And fourth, that if we emulate this ancient diet, it will improve our health and make us live longer.
So what I want to talk to you about today is that this version of the Paleo Diet that’s promoted in popular books, on TV, on self-help websites and in the overwhelming majority of press has no basis in archaeological reality. So, thank you!
No, I’m not going to end there; I will explain. So what I want to do as an archaeologist is go through this, do a bit of myth-busting of some of these foundational archaeological concepts upon which it’s based, and then I want to talk to you about what we really do know from the archaeological record and from scientific studies about what Palaeolithic people did eat.
Myth #1: Humans are evolved to eat meat
So, myth one is that humans are evolved to eat meat and that Palaeolithic peoples consumed large quantities of meat. Humans have no known anatomical, physiological, or genetic adaptations to meat consumption. Quite the opposite, we have many adaptations to plant consumption.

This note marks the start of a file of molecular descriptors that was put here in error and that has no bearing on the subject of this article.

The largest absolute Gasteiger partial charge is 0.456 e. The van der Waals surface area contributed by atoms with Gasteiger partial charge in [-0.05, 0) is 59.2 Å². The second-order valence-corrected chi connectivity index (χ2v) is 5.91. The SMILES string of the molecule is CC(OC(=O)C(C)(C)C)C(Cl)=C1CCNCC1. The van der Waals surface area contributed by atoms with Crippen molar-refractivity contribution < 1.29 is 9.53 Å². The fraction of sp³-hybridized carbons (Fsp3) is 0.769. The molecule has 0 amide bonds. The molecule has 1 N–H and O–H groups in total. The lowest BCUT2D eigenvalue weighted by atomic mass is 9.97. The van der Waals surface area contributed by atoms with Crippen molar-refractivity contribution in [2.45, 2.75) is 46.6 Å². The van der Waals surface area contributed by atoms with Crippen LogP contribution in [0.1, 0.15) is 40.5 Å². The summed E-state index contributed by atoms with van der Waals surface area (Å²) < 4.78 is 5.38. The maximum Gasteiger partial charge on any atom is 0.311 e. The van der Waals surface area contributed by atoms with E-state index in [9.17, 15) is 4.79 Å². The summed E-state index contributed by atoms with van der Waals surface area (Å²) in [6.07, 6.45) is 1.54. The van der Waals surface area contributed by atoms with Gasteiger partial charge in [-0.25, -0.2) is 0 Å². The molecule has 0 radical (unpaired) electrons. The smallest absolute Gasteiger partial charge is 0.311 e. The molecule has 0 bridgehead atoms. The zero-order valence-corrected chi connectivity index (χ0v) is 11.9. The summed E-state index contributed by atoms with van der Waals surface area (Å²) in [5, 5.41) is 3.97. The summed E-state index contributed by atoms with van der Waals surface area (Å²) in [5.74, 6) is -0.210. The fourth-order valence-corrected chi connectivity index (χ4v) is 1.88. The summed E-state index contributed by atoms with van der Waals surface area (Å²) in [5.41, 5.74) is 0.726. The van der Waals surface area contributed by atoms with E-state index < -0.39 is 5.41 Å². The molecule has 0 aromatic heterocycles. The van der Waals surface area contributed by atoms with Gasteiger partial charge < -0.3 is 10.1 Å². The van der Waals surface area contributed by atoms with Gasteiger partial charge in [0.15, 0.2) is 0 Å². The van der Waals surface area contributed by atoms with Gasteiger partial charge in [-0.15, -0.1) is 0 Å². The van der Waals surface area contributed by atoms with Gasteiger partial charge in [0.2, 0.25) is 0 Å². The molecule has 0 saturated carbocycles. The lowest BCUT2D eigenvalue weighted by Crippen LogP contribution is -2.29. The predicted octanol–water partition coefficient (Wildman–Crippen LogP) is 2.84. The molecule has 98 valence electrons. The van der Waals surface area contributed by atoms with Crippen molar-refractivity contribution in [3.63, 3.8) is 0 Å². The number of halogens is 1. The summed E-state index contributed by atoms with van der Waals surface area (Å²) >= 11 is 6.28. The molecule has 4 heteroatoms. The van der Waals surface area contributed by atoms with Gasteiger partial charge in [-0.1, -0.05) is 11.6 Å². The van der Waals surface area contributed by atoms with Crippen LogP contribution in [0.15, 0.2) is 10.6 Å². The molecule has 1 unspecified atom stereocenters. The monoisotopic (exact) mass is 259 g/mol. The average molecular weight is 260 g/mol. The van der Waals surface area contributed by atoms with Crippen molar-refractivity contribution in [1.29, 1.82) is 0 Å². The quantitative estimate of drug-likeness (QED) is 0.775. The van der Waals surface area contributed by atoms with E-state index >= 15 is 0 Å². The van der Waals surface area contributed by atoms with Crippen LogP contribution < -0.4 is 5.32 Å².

Take, for example, vitamin C. Carnivores can make their own vitamin C, because vitamin C is found in plants. If you don’t eat plants, you need to make it yourself. We can’t make it, we have to consume it from plants. We have a longer digestive tract than carnivores. That’s because our food needs to stay in our bodies longer, so we have more time to digest plant matter.
We need more surface area, we need more microbes. We have generalist dentition, so we have big molars that are there to shred fibrous plant tissue. We do not have carnassials, which are the specialized teeth that carnivores have to shred meat, and we do actually have some genetic mutations in some populations that are adaptive to animal consumption, but it’s to milk, not meat, and these arose in certain populations during agricultural periods primarily in Europe and Africa.